• #9445 – Pre-execution phase of NetSupport (a57911) RAT (Windows) (HOST_LEVEL) 
  • #9446 – Transfer of NetSupport (a57911) RAT over HTTP/S (LATERAL_MOVEMENT) 
  • #9447 – Transfer of NetSupport (a57911) RAT over HTTP/S (INFILTRATION) 
  • #9448 – Email NetSupport (a57911) RAT as a compressed attachment (LATERAL_MOVEMENT) 
  • #9449 – Email NetSupport (a57911) RAT as a compressed attachment (INFILTRATION) 

Phobos Ransomware/VX-Underground: What you need to know

Threat researchers from Qualys recently came across a new version of an existing ransomware family pretending to be VX-Underground. This ransomware variant, known as Phobos, usually operates using the ransomware-as-a-service (RaaS) model and has been around since 2018. This ransomware is believed to be an offshoot of the Crysis ransomware. VX-Underground is an open-source community that hosts the largest library of malware code, samples, and papers on the internet. Threat researchers frequently use this open-source community to gain access to malware code that their peers around the world share. 

When encrypting files, the ransomware adds the  following string: “.id[unique_id].[[email protected]].VXUG” to the file name. The email is the real address of the VX-Underground community, and the extension “VXUG” is a commonly used abbreviation for VX-Underground. Once file encryption is complete, ransom messages are created on the Windows desktop and other places. One ransom text is called “Buy Black Mass Volume II.txt” which happens to be the name of the latest book released by the VXUG researchers. Another ransom note is a file named “Buy Black Mass Volume II.hta,” which is a standard ransom note from Phobos, designed using the VX-Underground logo, name, and contact information. It is important to note that victims are not provided with a real address where they can contact cybercriminals, leaving them in limbo if their files get encrypted.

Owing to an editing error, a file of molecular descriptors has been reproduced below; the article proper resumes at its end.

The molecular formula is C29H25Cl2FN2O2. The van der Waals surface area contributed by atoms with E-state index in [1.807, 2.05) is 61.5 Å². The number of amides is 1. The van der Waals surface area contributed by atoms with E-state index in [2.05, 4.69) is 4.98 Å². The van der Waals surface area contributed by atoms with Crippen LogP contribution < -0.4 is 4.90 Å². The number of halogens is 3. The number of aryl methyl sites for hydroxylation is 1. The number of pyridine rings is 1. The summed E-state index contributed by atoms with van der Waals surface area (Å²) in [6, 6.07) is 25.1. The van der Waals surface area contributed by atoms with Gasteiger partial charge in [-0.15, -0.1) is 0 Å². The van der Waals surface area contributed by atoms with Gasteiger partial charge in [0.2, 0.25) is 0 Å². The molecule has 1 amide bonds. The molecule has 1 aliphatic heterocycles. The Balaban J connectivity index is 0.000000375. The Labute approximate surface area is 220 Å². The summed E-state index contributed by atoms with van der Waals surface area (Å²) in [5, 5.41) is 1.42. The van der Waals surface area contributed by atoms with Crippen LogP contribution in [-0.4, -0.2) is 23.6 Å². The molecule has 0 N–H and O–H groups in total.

SafeBreach Coverage of Phobos Ransomware

The SafeBreach platform has been updated with the following attacks to ensure our customers can validate their security controls against this ransomware variant: 

  • #9376 – Write Vx-underground (Phobos) (9dbdeb) ransomware to disk (HOST_LEVEL) 
  • #9377 – Pre-execution phase of Vx-underground (Phobos) (9dbdeb) ransomware (Windows) (HOST_LEVEL)
  • #9378 – Transfer of Vx-underground (Phobos) (9dbdeb) ransomware over HTTP/S (LATERAL_MOVEMENT) 
  • #9379 – Transfer of Vx-underground (Phobos) (9dbdeb) ransomware over HTTP/S (INFILTRATION) 
  • #9380 – Email Vx-underground (Phobos) (9dbdeb) ransomware as a compressed attachment (LATERAL_MOVEMENT) 
  • #9381 – Email Vx-underground (Phobos) (9dbdeb) ransomware as a compressed attachment (INFILTRATION) 

Golden Ticket Attacks: What are they and what you need to know